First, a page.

TV presenter and naturalist Chris Packham is leading a protest against the illegal killing of hen harriers ahead of the start of the grouse shooting season.
Packham said the event to mark the first national "Hen Harrier Day" would send out "a peaceful but clear message" that people were no longer prepared to tolerate the killing of the birds of prey, which are targeted because they prey on red grouse.
Conservationists say that there could be up to 380 pairs of hen harriers on UK uplands, but as a result of persecution, just three pairs of the protected bird of prey nested in English uplands this year.
Packham is supporting an e-petition by leading conservationist Mark Avery, who will also be at the protest in the Peak District tomorrow, calling for an outright ban on driven grouse shooting.
The Springwatch presenter said the move was an "audacious" one, but had come about because efforts to work with shooting organisations had failed and conservationists no longer trusted them to tackle illegal persecution.
"We need a total ban on this type of shooting until they can prove they behave themselves, there's a lot of responsible shooters out there getting dragged down by a minority set, why don't they sort their own dirty linen out?" he said.
Organisations which back grouse shooting say research shows managing the land for grouse shooting is good for wildlife, boosting the breeding of birds including curlew, lapwing, golden plover and redshank.
They also say it boosts jobs, services and businesses in often remote rural areas.
But Packham said the measures needed to ensure large numbers of red grouse for shooting amounted to intensively farming the grouse, and involved draining and burning the upland moorland.
"Having to make sure that habitat is right for that species and nothing else hasn't only led to removal of hen harriers on these areas.
"There are no predators at all, no crows, raptors, foxes, no stoats, no weasels, they've even started killing mountain hares because they believe that the hares will spread a parasite and these affect the grouse.
"To say you're looking at a much modified ecosystem is a massive understatement," he said.
He acknowledged the need for " an economically sustainable rural landscape", but questioned how much of the money from a day's shooting remained in the local community, and how many people were employed compared to other rural activities such as farming or tourism.
He said a solution had to be found to hen harrier persecution, and pointed to diversionary feeding, where other food is provided for the hen harriers to prevent them preying on the red grouse, which has been shown to be effective but involves costs.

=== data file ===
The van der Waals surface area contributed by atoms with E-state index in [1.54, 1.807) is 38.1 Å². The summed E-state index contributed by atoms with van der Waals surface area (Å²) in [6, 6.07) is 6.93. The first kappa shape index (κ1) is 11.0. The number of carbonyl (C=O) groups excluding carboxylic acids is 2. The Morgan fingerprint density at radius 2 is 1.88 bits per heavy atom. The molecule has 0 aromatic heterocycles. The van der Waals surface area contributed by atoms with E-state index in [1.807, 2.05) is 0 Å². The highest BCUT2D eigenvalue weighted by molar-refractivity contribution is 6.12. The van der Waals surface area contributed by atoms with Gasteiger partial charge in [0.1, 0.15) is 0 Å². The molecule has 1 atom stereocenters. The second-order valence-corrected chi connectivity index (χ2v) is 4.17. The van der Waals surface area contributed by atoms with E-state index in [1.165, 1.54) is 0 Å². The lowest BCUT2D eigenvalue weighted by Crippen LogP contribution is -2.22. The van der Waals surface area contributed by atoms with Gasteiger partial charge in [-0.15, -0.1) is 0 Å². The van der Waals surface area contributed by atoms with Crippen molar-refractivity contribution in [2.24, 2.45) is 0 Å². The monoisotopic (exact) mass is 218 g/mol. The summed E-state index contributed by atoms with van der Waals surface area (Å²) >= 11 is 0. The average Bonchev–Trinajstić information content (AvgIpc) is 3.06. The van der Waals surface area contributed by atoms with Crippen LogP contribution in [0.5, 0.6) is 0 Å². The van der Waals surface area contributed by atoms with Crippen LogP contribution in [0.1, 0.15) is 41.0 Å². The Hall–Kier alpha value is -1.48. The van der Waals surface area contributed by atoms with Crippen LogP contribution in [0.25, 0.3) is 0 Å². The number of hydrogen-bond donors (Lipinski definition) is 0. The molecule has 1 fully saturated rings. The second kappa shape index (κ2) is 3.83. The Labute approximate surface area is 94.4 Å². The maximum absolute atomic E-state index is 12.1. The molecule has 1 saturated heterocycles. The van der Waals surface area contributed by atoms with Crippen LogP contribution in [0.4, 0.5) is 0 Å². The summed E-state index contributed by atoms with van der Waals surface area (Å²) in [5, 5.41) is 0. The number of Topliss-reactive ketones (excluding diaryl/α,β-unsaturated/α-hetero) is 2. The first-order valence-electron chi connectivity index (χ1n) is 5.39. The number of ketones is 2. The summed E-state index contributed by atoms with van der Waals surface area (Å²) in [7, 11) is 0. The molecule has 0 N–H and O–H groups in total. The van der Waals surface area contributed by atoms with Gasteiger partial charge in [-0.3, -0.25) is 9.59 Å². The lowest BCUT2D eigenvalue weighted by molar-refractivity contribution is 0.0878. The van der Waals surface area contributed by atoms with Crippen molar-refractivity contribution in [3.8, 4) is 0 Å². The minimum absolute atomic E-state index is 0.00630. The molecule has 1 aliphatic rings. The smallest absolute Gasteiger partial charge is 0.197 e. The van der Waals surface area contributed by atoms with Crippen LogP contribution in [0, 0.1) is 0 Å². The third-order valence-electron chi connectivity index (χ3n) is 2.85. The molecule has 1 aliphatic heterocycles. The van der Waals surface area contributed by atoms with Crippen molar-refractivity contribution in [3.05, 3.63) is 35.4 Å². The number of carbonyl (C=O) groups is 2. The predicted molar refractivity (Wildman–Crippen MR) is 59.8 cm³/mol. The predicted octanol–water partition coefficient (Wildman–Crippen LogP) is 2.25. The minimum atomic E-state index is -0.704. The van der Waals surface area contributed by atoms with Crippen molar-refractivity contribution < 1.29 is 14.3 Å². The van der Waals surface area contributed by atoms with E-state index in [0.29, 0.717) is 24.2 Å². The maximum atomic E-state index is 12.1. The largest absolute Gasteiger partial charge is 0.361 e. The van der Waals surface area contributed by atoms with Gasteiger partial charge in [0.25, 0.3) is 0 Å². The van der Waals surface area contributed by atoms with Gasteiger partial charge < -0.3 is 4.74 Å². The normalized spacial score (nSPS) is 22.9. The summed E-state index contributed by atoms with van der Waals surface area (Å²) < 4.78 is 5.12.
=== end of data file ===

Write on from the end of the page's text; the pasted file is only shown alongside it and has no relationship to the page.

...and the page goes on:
"We pay lots of subsidies to other farming methods to help wildlife, maybe we need to start thinking about paying subsidies to these sorts of people - but we need an assurance they will behave properly," he said, adding that gamekeepers could be licensed.
But he warned: " I'm not going to offer any concession at all to anyone who pulls a trigger on hen harriers, it's illegal and an act of vandalism."
Dr Avery said he was calling for an outright ban because "there have been decades of talking, during which our uplands have been further damaged".
"Eventually I realised that the talking was just playing for time. Now let's say 'enough!' and ban this ecologically damaging, peculiarly British, so-called sport."
The Government has been working with shooting organisations and conservation groups to draw up a hen harrier action plan.
The British Association for Shooting and Conservation, CLA, Countryside Alliance, Game & Wildlife Conservation Trust, The National Gamekeepers' Organisation, and the Moorland Association all want to see more hen harriers nesting in England, they said.
Amanda Anderson, director of the Moorland Association, speaking for the group of organisations, called for the Government to publish its recovery plan.
"I f implemented it would see the growth of a sustainable population of hen harriers without jeopardising driven grouse shooting, along with the environmental, social and economic benefits it delivers," she said.
But the RSPB, which is supporting national hen harrier day but does not back an outright ban on driven grouse shooting, opposes two key measures in the draft plan, because it says they do not address the illegal persecution of hen harriers.
Plans for a reintroduction scheme in lowland areas of England do not protect the birds because they could still migrate to upland areas where they might face persecution.
And plans to remove chicks from grouse moors, rear them in aviaries and then released elsewhere should not be considered until there are larger number of hen harriers nesting successfully in England, the RSPB said.
Martin Harper, the RSPB's conservation director, said: " The public is becoming increasingly concerned about the effect intensive grouse moor management is having on birds of prey, and we're challenging the industry to consign illegal persecution to history.
"All those taking part in Hen Harrier Day look forward to the day when hen harriers can fly freely over the moors of England once more."